In one act and Libretto by RICHARD STRAUSS founded on OSCAR
On December 9th, 1905, this opera was performed for the first time in
Its success was immense, and can only be compared with that achieved at
Bayreuth in 1876 by the first performance of the Nibelungen Ring.
The well-nigh perfect interpretation of this highly emotional opera
proved to be the most difficult composition ever before attempted at
the Dresden Opera House.
Salome is the emanation of a genius; for the music is as weird and
passionate as the libretto, and moreover perfectly in keeping with its
plot. It would be difficult to do justice to it, for in order to
appreciate its complicated grandeur, one must have heard it performed.
It combines sublimity with asceticism and wickedness, in a most
Oscar Wilde, the unhappy poet, has produced a wonderful piece of
literature in his treatment of the brutal facts connected with
Salome's dance and Jokanaan's decapitation.
According to the Biblical tale, Salome is simply the tool of her mother
Herodias, at whose instigation she demands Jokanaan's head.
In Wilde's drama, as well as in Strauss' opera, Salome is a distinct
personality, full of passion, whose instincts are in revolt against her
vicious surroundings, and whose heart goes out in fiery love to the
only man who comes up to her standard of what manhood should be--namely
Jokanaan. When he repulses her, the passionate girl's love turns to
blind and unreasoning hatred.
In the first scene Herod's soldiers are talking of the holy prophet
Jokanaan, whose voice is heard from the well where he is kept captive
by the Tetrarch of Galilee, Herod. Salome, hearing Jokanaan's strong,
deep voice, is seized with a wild longing to behold the prophet, and
she therefore declines her step-father's invitation to join in the
festival. The soldiers, not daring to disobey Herod, obstinately
refuse to grant Salome's request in regard to Jokanaan, so she turns to
a young Syrian, Narraboth by name, who is devoted to her, and who,
falling a victim to her charms, finally gives orders to lead forth the
When Jokanaan steps out of his prison, Salome looks spellbound at the
stern and powerful face. Not heeding her, the prophet calls for Herod
and his spouse, whom he vehemently reproaches for their sins.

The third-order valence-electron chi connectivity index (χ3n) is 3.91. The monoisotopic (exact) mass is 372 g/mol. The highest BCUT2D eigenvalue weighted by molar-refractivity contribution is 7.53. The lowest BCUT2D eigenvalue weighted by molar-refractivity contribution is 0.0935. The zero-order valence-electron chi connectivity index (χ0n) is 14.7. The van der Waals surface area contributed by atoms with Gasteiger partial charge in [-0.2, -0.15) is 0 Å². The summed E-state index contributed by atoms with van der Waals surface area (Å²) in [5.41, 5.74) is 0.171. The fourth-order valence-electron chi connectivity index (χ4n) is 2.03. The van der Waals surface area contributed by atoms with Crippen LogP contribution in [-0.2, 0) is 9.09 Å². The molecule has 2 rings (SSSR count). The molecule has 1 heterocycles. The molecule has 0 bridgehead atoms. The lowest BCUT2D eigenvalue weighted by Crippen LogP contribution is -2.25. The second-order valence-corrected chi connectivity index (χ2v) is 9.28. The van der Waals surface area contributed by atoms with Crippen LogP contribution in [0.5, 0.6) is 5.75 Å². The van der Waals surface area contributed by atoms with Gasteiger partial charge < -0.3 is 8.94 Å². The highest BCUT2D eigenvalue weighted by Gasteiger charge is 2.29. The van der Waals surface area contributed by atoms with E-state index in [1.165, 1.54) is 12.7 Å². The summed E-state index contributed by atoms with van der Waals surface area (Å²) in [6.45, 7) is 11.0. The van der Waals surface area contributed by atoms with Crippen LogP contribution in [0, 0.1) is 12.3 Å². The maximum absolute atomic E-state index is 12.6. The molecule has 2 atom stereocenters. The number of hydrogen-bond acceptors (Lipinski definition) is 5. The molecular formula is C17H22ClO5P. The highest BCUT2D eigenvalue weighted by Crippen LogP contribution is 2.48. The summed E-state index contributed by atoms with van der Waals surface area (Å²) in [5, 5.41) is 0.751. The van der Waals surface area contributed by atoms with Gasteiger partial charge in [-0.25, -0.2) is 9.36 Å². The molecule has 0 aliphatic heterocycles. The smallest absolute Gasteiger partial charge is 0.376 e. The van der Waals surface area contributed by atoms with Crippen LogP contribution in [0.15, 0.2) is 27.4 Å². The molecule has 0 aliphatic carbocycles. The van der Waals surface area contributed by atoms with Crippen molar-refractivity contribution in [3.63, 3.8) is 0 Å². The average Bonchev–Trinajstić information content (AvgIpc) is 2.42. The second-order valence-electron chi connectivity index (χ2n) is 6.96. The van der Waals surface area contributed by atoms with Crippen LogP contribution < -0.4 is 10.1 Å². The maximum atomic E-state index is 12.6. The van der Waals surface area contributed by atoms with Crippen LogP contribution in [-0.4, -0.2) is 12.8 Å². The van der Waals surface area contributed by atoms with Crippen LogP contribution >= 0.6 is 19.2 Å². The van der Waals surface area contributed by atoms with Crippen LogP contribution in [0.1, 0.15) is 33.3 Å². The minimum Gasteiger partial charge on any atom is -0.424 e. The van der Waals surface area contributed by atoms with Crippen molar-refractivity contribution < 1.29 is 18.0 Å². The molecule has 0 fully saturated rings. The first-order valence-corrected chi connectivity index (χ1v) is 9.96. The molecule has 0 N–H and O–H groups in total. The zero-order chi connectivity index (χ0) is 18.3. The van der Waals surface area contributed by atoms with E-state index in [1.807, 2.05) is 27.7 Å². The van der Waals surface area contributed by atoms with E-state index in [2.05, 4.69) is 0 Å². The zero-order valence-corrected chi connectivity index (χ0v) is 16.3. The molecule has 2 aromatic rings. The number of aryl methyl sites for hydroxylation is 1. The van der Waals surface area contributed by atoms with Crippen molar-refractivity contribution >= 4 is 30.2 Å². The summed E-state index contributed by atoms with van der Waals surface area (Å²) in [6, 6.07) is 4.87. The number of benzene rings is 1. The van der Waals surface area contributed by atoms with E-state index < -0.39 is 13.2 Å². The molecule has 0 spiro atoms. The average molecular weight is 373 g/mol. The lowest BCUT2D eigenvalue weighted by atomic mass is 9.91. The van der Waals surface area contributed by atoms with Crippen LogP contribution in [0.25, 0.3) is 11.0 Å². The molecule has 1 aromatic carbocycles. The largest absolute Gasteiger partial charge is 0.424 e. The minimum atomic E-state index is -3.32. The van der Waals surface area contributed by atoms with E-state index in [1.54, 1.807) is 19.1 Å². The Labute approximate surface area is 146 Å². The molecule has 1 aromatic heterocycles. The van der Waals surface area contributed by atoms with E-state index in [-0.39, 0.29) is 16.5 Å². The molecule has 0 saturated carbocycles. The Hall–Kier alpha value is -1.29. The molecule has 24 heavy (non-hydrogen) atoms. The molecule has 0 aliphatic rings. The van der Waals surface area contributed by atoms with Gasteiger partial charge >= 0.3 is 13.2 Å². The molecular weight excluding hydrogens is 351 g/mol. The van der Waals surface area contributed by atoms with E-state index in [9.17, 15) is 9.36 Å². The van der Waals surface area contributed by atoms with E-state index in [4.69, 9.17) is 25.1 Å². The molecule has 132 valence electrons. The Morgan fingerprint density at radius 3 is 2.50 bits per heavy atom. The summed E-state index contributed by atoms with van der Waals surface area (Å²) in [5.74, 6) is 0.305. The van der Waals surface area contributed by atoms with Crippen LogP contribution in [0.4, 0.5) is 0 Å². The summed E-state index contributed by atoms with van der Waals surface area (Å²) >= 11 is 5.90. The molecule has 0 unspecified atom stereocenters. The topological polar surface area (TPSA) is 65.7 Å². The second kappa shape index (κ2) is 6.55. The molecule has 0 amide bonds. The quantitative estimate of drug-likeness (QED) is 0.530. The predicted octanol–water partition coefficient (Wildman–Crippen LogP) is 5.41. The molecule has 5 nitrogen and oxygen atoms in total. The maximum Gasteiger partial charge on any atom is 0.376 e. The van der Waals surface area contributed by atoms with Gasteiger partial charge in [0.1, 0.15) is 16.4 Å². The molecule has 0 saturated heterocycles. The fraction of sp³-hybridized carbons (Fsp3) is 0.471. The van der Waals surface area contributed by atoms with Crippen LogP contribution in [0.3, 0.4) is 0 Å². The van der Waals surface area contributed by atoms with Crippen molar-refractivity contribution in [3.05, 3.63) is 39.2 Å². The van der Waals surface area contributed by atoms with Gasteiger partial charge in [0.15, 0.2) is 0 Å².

Salome goes up to him, but he turns from he with lofty contempt.
Vainly she uses all her wiles in an attempt to bewitch him; he sternly
reproves her, and cursing her as the unfortunate daughter of a vicious
mother, he returns to his dungeon.
Meanwhile Narraboth, seeing that his love for Salome is vain, and that
she has only eyes for the prophet, stabs himself.
When Herod appears on the terrace with his wife, to look for his
step-daughter, he sees the young Syrian dead on the ground. He asks
the reason of his death, but receives no satisfactory answer. However,
he guesses the truth, seeing Salome sitting apart, absorbed in gloomy
thoughts. Herod is more in love with his step-daughter than with his
wife, whose first husband he killed, and this excites Herodias'
As a rule, Herod avoids the terrace, being afraid of Jokanaan's
prophecies, in which he secretly believes. But now he desires Salome's
presence to divert him, while she is in no mood to oblige him, and
coldly refuses to eat and drink with him.
Then the prophet's voice is heard saying: "Lo! the time has come, the
day which I prophesied has dawned." Herodias bids him be silent, but
Herod is all the more impressed by the voice he fears. The Jews, who
have been clamouring for six months for the prophet, again beg to have
him delivered into their hands. When Jokanaan proclaims the Saviour of
the world, the soldiers believe that he means the Roman Caesar,
with the exception of a Nazarene who knows that he refers to the
Messiah, who is accomplishing miracles and awakening the dead.
In order to drown his fears, Herod begs Salome to dance for him. He
promises her all his finest jewels, his white peacocks, and even half
his kingdom, but she nevertheless still refuses to dance for him. Her
mother entreats her not to dance, when suddenly Salome changes her
mind. After having made the Tetrarch swear by his own life to grant
her wish, whatever it might be, she is ready to comply with his wish.
Veils are brought, and Salome performs the dance of the Seven Veils, at
the end of which she sinks down at Herod's feet.
"Tell me what you want, Queen of Beauty", says Herod. "I will grant
you whatever you desire". "I want nothing more or less than Jokanaan's
head on a silver dish", rejoins Salome, rising, with a cold smile.
While Herodias eagerly seconds this awful wish, Herod shrinks back in
horror, but although he offers Salome every thing else which could
please her, she only repeats her first wish.
At last Herod gives in, and drawing a ring from his finger, which gives
the death-signal, he hands it to a soldier, who passes it on to the
executioner, and the latter goes down into the dungeon.
A death-like silence ensues, during which Salome vainly listens for a
sound or a cry from the dungeon into which she is peering. Finally she
can bear the suspense no longer. Shrieking wildly she clamours
for Jokanaan's head, and the executioner stretches forth a huge, black
arm, holding a silver shield, with Jokanaan's head upon it.
While Herod covers his face, Salome seizes Jokanaan's head, and
devouring its beauty with her eyes, she utters rapturous exclamations,
and at last passionately kisses the lips she has so ardently coveted.
Herod, horrified by this monstrous spectacle, orders the torches to be
put out, and turns to leave the dreadful place. When Salome exultingly
cries, "I have kissed thy mouth, Jokanaan!", Herod turns, and seeing
her, calls out loudly; "Kill this woman!" The soldiers rush forward,
crushing the princess beneath their shields.
Next: The Beauties Of Fogaras